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  5. Nothing tastes better than real food Sally! When we’re used to eating ‘real’ foods, one can really taste the difference. For example chocolate, which I love to indulge in ONE square every night after dinner. I buy organic chocolate, and if by some odd chance I were to take a bite of a commercial chocolate bar, I call it the ‘fake’ chocolate taste. 🙂 Fab post as always my friend! ❤

    Liked by 1 person

  6. Pingback: Smorgasbord Health – Weightloss – New reward system and Calories | Smorgasbord – Variety is the spice of life

  7. Pingback: Smorgasbord Health 2017 – Weight Reduction – The Accumulative Factor | Smorgasbord – Variety is the spice of life

  8. Sally
    As previously, your post was eye opening. I liked the Fat accumulation concept and I see now why the food diary is so important- only then could you track an accumulating habit. I am a person of no particular habits- things happen on a whim and at different times of the day – usually and I think that is good.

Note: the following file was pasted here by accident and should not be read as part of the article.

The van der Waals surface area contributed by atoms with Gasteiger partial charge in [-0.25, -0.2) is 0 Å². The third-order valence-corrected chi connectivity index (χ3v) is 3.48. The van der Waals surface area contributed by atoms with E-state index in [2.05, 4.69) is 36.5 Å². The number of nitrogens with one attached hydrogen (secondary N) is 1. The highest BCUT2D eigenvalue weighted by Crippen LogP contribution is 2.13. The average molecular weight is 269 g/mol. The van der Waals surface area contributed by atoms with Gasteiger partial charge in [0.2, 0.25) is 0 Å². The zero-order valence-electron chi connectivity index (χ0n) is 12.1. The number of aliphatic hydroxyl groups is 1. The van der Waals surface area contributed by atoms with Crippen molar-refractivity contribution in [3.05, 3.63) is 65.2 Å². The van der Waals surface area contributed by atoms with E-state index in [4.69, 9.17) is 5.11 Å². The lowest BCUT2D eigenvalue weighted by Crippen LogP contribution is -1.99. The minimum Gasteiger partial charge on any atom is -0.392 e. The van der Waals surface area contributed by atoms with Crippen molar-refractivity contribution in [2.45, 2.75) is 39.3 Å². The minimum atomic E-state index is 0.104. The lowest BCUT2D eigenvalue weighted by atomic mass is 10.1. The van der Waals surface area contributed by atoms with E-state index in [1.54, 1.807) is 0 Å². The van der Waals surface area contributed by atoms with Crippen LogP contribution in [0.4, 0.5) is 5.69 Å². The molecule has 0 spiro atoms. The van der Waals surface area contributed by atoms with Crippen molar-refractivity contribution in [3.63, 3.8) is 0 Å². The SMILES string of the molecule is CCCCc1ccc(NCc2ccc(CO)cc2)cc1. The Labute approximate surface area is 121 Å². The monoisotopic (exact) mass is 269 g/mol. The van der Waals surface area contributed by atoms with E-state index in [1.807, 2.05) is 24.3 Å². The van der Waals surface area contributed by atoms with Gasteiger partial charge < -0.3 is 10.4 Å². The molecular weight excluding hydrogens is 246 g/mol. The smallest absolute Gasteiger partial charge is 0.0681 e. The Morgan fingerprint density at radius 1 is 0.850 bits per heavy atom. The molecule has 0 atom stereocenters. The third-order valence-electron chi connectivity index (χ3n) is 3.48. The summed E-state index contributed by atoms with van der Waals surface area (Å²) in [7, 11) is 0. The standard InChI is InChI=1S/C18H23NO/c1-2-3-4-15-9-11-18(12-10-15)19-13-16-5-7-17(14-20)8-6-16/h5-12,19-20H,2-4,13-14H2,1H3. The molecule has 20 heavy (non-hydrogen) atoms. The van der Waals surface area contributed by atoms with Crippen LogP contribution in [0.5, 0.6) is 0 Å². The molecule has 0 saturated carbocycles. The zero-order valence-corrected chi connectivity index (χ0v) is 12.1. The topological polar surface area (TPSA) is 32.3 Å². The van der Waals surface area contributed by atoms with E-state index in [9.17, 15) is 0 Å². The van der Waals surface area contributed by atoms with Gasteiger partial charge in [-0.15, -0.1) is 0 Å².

Liked by 1 person

  9. What a graphic chart Sally thank you! In terms of us carrying extra weight that we’ve become used to, I like to think of carrying a large sack of potatoes or dog biscuits on my back – this gives me a pretty good idea of extra load on the heart, lungs and limbs etc

    Liked by 1 person

  10. I love your chart and I agree with you about eating real food. One problem I see is that, like me, so many people buy into the media hype that results when a report comes out about what to eat and what not to eat. Don’t eat butter – margarine is better for you. Don’t eat whole dairy; eat fat free, sugar free, etc., etc. I think more important than anything is that whatever you eat, eat in moderation. Do we really need to eat that whole gigantic baked potato we were served? And of course, the larger the potato, the more butter and sour cream it needs to cover it. Real food and moderation works well for me. I’m shedding pounds.

    Liked by 1 person